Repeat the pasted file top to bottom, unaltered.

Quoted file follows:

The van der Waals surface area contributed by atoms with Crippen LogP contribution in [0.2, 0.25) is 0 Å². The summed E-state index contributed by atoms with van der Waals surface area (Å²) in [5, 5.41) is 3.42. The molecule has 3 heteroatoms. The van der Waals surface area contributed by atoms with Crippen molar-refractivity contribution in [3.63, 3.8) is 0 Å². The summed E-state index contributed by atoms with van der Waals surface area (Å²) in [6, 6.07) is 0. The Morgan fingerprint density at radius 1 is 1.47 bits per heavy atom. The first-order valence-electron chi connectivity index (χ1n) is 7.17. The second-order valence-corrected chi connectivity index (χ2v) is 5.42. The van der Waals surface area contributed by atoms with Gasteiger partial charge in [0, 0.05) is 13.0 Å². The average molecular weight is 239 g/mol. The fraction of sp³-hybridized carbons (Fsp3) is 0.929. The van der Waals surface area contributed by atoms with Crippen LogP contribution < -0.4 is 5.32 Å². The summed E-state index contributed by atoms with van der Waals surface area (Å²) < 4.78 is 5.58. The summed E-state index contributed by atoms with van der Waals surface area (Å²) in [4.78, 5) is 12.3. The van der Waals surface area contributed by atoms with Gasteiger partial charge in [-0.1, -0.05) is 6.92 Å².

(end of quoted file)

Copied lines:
The van der Waals surface area contributed by atoms with Crippen LogP contribution in [0.2, 0.25) is 0 Å². The summed E-state index contributed by atoms with van der Waals surface area (Å²) in [5, 5.41) is 3.42. The molecule has 3 heteroatoms. The van der Waals surface area contributed by atoms with Crippen molar-refractivity contribution in [3.63, 3.8) is 0 Å². The summed E-state index contributed by atoms with van der Waals surface area (Å²) in [6, 6.07) is 0. The Morgan fingerprint density at radius 1 is 1.47 bits per heavy atom. The first-order valence-electron chi connectivity index (χ1n) is 7.17. The second-order valence-corrected chi connectivity index (χ2v) is 5.42. The van der Waals surface area contributed by atoms with Gasteiger partial charge in [0, 0.05) is 13.0 Å². The average molecular weight is 239 g/mol. The fraction of sp³-hybridized carbons (Fsp3) is 0.929. The van der Waals surface area contributed by atoms with Crippen LogP contribution < -0.4 is 5.32 Å². The summed E-state index contributed by atoms with van der Waals surface area (Å²) < 4.78 is 5.58. The summed E-state index contributed by atoms with van der Waals surface area (Å²) in [4.78, 5) is 12.3. The van der Waals surface area contributed by atoms with Gasteiger partial charge in [-0.1, -0.05) is 6.92 Å².